aliphatic, monohydric alcohol and water is effective. The lower alcohols of from 1 to 3 carbon atoms, are preferred, including methyl alcohol, ethyl alcohol, propyl alcohol, or isopropyl alcohol, or their mixtures. The alcohol reduces the surface tension, and is a solvent. A small quantity of a wetting agent aids in expediting the penetration of the solvent between the inner body and the outer cap. Wetting agents, such as sodium di-(2- ethyl-hexyl)sulfosuccinate, are particularly useful because they are known to be non-toxic as well as having the desired surface-active action. Other conventional non-reactive wetting agents which are free from deleterious effect when taken internally may be used. A group of suitable wetting agents appears in Synthetic Detergents, volume 3, 1955, John W. McCutchen, Inc., 475 Fifth Avenue, New York 17, New York. A list of commercially available surface-active agents and detergents appears in Chemical and Engineering News, for June 27, 1960, at pages 69 to 77, a price list, with trade names and chemical names. For capsules to be taken internally, only the non-toxic ones should be used. The polyoxyethylene derivatives of fatty acid esters, such as polyoxyethylene sorbitan mono-oleate; or polyoxyethylene stea rate, or polyoxyethylene-polyoxypropylene copolymers, etc., are useful agents. Other non-toxic agents include other alkyl sodium sulfosuccinates, such as the comercial available di-iso-octyl sodium sulfosuccinate, di-noctyl sodium sulfosccinate, di-hexyl sodium sulfosuccinate, the polyoxyethylene oxide alkylates, the polyoxyethylene alkylols, polyoxyethylene alkamides and alkylphenoxyethyl-polygiycol condensates. Many of the other surface-active agents in the above references are also non-toxic, although non-toxicity has not been the subject of rigorous proof.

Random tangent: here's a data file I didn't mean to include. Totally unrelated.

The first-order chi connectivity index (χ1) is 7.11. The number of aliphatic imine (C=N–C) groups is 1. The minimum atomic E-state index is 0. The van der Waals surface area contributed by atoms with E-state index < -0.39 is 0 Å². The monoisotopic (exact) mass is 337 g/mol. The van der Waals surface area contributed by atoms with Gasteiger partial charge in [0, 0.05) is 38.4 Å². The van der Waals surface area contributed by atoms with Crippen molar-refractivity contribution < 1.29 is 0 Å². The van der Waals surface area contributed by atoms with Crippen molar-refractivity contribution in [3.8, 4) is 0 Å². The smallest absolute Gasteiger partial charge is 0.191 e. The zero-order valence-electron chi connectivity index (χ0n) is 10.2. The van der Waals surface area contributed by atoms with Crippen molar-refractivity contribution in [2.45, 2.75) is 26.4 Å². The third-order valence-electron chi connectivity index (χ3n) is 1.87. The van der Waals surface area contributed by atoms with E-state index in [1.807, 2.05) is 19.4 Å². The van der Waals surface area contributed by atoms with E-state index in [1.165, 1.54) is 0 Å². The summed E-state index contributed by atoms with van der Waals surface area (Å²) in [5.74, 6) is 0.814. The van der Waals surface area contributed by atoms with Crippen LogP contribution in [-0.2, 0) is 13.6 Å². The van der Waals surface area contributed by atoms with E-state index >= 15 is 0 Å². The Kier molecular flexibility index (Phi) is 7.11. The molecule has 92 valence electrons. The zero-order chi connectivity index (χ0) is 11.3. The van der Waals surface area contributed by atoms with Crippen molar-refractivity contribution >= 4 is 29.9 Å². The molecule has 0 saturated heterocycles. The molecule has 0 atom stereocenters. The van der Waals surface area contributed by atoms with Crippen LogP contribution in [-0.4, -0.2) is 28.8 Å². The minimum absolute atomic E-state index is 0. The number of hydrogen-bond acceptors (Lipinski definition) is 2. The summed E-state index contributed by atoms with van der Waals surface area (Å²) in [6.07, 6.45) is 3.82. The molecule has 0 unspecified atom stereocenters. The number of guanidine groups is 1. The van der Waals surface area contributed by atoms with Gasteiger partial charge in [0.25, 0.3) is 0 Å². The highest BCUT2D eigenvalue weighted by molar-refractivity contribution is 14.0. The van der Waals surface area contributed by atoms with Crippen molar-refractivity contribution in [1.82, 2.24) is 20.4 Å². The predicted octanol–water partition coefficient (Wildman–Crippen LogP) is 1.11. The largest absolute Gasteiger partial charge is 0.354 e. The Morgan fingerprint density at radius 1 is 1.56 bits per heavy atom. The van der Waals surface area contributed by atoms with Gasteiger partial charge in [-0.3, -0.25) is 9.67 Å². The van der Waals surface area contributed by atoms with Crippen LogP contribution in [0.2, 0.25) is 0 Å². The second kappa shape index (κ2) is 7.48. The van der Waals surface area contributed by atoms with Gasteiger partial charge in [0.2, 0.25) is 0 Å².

The wetting agent should be soluble in the sealant liquid. About 1% of the wetting agent gives a very rapid action. Less agent, down to 0.02% or less, improves the wetting action of the solvent system.